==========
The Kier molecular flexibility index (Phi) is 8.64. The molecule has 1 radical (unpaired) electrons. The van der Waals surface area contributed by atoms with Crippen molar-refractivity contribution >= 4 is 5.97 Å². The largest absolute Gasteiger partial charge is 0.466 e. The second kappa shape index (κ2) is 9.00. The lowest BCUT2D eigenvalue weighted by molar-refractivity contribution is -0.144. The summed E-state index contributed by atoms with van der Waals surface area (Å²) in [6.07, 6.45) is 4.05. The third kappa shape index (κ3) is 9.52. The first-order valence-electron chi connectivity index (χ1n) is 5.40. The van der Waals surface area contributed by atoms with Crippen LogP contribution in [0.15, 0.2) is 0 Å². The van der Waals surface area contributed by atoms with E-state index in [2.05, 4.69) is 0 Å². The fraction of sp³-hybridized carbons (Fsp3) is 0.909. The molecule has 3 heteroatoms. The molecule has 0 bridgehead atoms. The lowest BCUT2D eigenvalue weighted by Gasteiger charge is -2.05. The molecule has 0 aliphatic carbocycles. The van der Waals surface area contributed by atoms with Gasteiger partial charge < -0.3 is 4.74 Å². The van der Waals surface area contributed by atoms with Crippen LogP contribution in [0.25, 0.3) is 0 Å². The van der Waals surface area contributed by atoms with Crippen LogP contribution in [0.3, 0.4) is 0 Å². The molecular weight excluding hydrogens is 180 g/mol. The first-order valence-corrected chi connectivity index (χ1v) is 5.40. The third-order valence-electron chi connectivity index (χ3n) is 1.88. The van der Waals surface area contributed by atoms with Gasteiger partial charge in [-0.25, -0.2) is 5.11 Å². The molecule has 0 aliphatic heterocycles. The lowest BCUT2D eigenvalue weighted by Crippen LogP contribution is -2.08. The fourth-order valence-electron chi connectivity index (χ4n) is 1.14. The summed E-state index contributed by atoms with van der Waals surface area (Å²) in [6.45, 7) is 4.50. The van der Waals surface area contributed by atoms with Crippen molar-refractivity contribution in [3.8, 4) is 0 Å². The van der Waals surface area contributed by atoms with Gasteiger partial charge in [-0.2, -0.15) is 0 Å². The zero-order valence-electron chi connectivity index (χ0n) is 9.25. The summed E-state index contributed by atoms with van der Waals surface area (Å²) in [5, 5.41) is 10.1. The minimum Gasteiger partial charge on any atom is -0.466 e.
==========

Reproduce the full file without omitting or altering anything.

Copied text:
The Kier molecular flexibility index (Phi) is 8.64. The molecule has 1 radical (unpaired) electrons. The van der Waals surface area contributed by atoms with Crippen molar-refractivity contribution >= 4 is 5.97 Å². The largest absolute Gasteiger partial charge is 0.466 e. The second kappa shape index (κ2) is 9.00. The lowest BCUT2D eigenvalue weighted by molar-refractivity contribution is -0.144. The summed E-state index contributed by atoms with van der Waals surface area (Å²) in [6.07, 6.45) is 4.05. The third kappa shape index (κ3) is 9.52. The first-order valence-electron chi connectivity index (χ1n) is 5.40. The van der Waals surface area contributed by atoms with Crippen LogP contribution in [0.15, 0.2) is 0 Å². The van der Waals surface area contributed by atoms with E-state index in [2.05, 4.69) is 0 Å². The fraction of sp³-hybridized carbons (Fsp3) is 0.909. The molecule has 3 heteroatoms. The molecule has 0 bridgehead atoms. The lowest BCUT2D eigenvalue weighted by Gasteiger charge is -2.05. The molecule has 0 aliphatic carbocycles. The van der Waals surface area contributed by atoms with Gasteiger partial charge < -0.3 is 4.74 Å². The van der Waals surface area contributed by atoms with Crippen LogP contribution in [0.25, 0.3) is 0 Å². The van der Waals surface area contributed by atoms with Crippen LogP contribution in [0.3, 0.4) is 0 Å². The molecular weight excluding hydrogens is 180 g/mol. The first-order valence-corrected chi connectivity index (χ1v) is 5.40. The third-order valence-electron chi connectivity index (χ3n) is 1.88. The van der Waals surface area contributed by atoms with Gasteiger partial charge in [-0.25, -0.2) is 5.11 Å². The molecule has 0 aliphatic heterocycles. The lowest BCUT2D eigenvalue weighted by Crippen LogP contribution is -2.08. The fourth-order valence-electron chi connectivity index (χ4n) is 1.14. The summed E-state index contributed by atoms with van der Waals surface area (Å²) in [6.45, 7) is 4.50. The van der Waals surface area contributed by atoms with Crippen molar-refractivity contribution in [3.8, 4) is 0 Å². The van der Waals surface area contributed by atoms with Gasteiger partial charge in [-0.2, -0.15) is 0 Å². The zero-order valence-electron chi connectivity index (χ0n) is 9.25. The summed E-state index contributed by atoms with van der Waals surface area (Å²) in [5, 5.41) is 10.1. The minimum Gasteiger partial charge on any atom is -0.466 e.